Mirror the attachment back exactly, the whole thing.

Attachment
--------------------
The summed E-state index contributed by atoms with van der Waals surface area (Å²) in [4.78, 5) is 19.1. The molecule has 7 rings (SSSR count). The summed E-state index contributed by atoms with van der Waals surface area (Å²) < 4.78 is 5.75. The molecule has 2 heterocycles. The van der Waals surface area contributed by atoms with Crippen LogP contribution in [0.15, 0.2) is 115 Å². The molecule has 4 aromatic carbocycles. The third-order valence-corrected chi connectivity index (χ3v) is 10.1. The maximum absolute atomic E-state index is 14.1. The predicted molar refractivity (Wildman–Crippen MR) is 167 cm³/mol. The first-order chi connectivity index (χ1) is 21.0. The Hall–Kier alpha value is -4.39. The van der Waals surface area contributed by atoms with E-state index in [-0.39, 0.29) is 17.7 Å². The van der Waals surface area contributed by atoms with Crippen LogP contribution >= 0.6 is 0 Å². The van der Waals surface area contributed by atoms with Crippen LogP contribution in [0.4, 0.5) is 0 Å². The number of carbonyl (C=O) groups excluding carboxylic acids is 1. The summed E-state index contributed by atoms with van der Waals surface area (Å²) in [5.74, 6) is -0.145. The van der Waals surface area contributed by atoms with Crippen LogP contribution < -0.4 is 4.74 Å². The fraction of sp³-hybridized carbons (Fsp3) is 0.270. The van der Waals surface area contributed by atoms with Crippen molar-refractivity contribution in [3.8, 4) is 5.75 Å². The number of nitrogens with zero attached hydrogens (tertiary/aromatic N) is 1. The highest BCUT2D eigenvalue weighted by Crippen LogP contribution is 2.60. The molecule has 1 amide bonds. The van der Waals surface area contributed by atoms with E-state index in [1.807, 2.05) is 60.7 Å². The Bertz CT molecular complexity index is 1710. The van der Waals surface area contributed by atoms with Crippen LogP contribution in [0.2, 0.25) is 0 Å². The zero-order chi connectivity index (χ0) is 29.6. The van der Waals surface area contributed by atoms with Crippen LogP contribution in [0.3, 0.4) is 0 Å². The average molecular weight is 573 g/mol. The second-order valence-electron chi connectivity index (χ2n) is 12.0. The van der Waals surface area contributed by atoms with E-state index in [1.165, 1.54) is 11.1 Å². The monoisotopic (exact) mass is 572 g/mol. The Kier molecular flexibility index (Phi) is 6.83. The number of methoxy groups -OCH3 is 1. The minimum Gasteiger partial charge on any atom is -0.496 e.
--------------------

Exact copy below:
The summed E-state index contributed by atoms with van der Waals surface area (Å²) in [4.78, 5) is 19.1. The molecule has 7 rings (SSSR count). The summed E-state index contributed by atoms with van der Waals surface area (Å²) < 4.78 is 5.75. The molecule has 2 heterocycles. The van der Waals surface area contributed by atoms with Crippen LogP contribution in [0.15, 0.2) is 115 Å². The molecule has 4 aromatic carbocycles. The third-order valence-corrected chi connectivity index (χ3v) is 10.1. The maximum absolute atomic E-state index is 14.1. The predicted molar refractivity (Wildman–Crippen MR) is 167 cm³/mol. The first-order chi connectivity index (χ1) is 21.0. The Hall–Kier alpha value is -4.39. The van der Waals surface area contributed by atoms with E-state index in [-0.39, 0.29) is 17.7 Å². The van der Waals surface area contributed by atoms with Crippen LogP contribution >= 0.6 is 0 Å². The van der Waals surface area contributed by atoms with Crippen LogP contribution in [0.4, 0.5) is 0 Å². The number of carbonyl (C=O) groups excluding carboxylic acids is 1. The summed E-state index contributed by atoms with van der Waals surface area (Å²) in [5.74, 6) is -0.145. The van der Waals surface area contributed by atoms with Crippen LogP contribution < -0.4 is 4.74 Å². The fraction of sp³-hybridized carbons (Fsp3) is 0.270. The van der Waals surface area contributed by atoms with Crippen molar-refractivity contribution in [3.8, 4) is 5.75 Å². The number of nitrogens with zero attached hydrogens (tertiary/aromatic N) is 1. The highest BCUT2D eigenvalue weighted by Crippen LogP contribution is 2.60. The molecule has 1 amide bonds. The van der Waals surface area contributed by atoms with E-state index in [1.807, 2.05) is 60.7 Å². The Bertz CT molecular complexity index is 1710. The van der Waals surface area contributed by atoms with Crippen LogP contribution in [0.2, 0.25) is 0 Å². The zero-order chi connectivity index (χ0) is 29.6. The van der Waals surface area contributed by atoms with Crippen LogP contribution in [0.3, 0.4) is 0 Å². The average molecular weight is 573 g/mol. The second-order valence-electron chi connectivity index (χ2n) is 12.0. The van der Waals surface area contributed by atoms with E-state index in [1.165, 1.54) is 11.1 Å². The monoisotopic (exact) mass is 572 g/mol. The Kier molecular flexibility index (Phi) is 6.83. The number of methoxy groups -OCH3 is 1. The minimum Gasteiger partial charge on any atom is -0.496 e.